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Victrola to Serving Station

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Hubby was tired of storing this old Victrola. It was in good working order, but no one wanted it. We couldn't even give it away. He was going to put it by the side of the road to see if there were any takers, or eventually donate it to our fire pit. Always ready to save a piece of old furniture I told him I wanted to keep it and make it over as a storage/serving station. Initially he wasn't that thrilled with the idea, but he let me bring it into the studio for it's remake.
Not thinking of the future, I didn't take a "before" picture. This picture was taken after I repaired the broken/missing applique pieces on the left side.
Because this piece is going to be used as a buffet, server and warming area, I wanted a top that would withstand heat, and I wanted it flush with the wood, so that meant routing out the area where the slate tiles would be placed.
I chose the largest slate tile I could find at Lowes without breaking my budget. I positioned the slate on the center of the cover and scored the wood with a utility knife making sure to stay close to the edge of the tile for a tight fit.
Once that was done I set my router at 3/8" depth to accommodate the thickness of the tile and began removing the wood from the center.
I haven't used a router in years, so it took some time to get reacquainted with the process. I found it easier to rout out a line grid and then go back with a chisel and remove the 1/4 - 1/2" pieces. I suffer from carpal tunnel, so this method gave my hands and wrists a break.
The original purpose for this cabinet is to house my deep fryer. I wanted to be able to use it, but also to not have the oil splatter on the wall. No matter how careful one is, it always splatters. The recessed shelf and the raised top solve that problem. It's easily cleanable too!
After I gutted the cabinet, I installed shelf bracers 5" below the top of the cabinet. Hubby cut a 1/2" piece of plywood to act as a shelf and another piece of slate tile was inserted as a heat barrier.
Opening up the victrola area now leaves me with plenty of room for my pitcher as shown or my deep fryer. I removed the 33 rpm record dividers from the cubbies on either side opening up that area for more storage.
Hubby stepped in and helped by routing out the panels on either side and cutting the tiles to fit. His task was a bit harder than mine as jigs had to be made up to ensure that the edges remained straight. The tiles were set in place with tile cement, and a black vinyl grout was used to fill small gaps around the tiles for cleaning and sanitary purposes.
Spring hinges were added to the speaker panel, allowing it to become a drop down door, giving easy access. A piece of 1/4" plywood was cut to size and placed behind the decorative wood for support.
Swivel wheels were attached to the cabinet, making it easier to move it from one room to another when entertaining. It's really quite versatile.
Finishing Touches ~
A little cleaning of the wood and a coat of Briwax Dark Brown Polish and it looks like new!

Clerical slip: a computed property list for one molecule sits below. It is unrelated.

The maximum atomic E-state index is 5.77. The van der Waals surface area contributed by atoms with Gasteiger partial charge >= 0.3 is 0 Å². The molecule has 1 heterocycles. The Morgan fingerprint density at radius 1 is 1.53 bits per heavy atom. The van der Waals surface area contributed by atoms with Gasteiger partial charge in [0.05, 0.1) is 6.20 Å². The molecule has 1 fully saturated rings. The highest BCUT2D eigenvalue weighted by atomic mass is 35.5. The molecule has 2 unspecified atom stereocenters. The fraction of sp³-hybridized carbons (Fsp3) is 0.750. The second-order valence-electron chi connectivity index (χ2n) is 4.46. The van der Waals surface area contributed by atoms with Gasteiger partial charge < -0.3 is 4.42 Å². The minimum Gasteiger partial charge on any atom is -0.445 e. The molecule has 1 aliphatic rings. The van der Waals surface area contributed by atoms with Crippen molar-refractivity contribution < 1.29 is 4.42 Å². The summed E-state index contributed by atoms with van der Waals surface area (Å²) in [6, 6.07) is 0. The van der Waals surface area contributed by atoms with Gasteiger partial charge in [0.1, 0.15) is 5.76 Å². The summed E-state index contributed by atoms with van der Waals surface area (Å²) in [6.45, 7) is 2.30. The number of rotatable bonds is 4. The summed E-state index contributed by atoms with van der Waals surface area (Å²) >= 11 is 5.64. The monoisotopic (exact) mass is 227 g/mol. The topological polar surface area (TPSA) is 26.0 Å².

I found a picture of a French Cafe on the internet that I liked and printed that out on printable iron-on cloth that I attached to a piece of heavy fabric. I placed that where the speaker cloth was and placed it between the fascia and the backer board. I selected 2 areas of the first picture as focal points for the doors on either side and painted a cluster of grapes on each using water colors so that they would be the same texture as the printed piece. Once attached to their backing cloth, I used a spray adhesive to mount them on the door front.
So what do you think? Does my hubby like it? Yea or Nay

To see more: http://blog.countryroadsbyjoanie.net/2014/04/victrola-to-serving-station.html

Ask the creator about this project

  • Laura L
    Laura L Paris, TX
    on Jun 13, 2014

    You should have left it alone and sold it. Working Victrolas are hard to come by and people are looking for them! I hope you at least kept the parts and will sell them on eBay to repair Victrolas being restored, not destroyed.

    • Joan Hurst
      Joan Hurst Colebrook, CT
      on Jun 13, 2014

      @@Laura L They are a dime a dozen here. Antique and junk shops don't want them, working or not.

  • Sue Salley
    Sue Salley Bristol, TN
    on Jun 13, 2014

    That was a lot of work but it was worth it. Love the tile you chose and the Paris print is really pretty. Good job.

  • Kelly S
    Kelly S Bremerton, WA
    on Jun 13, 2014

    What a great transformation. It looks so much better than it did before.

  • Christina Stricklin
    Christina Stricklin Cobb, CA
    on Jun 13, 2014

    This could have been sold for over $350. I agree with Laura L.

    • Joan Hurst
      Joan Hurst Colebrook, CT
      on Jun 13, 2014

      @@Christina Stricklin Not here. I picked up this cabinet at a large antique shop for $165

  • Jeanette
    Jeanette Alvord, TX
    on Jun 13, 2014

    It is beautiful functional piece - I love that you made it portable, and I applaud you for being brave enough to re-purpose an old classic as antiques do not bring very much $$ these days. More fun to do what you did than to stress over selling and shipping. It'll be great to have the extra work space during your gatherings and the holidays. Great job!

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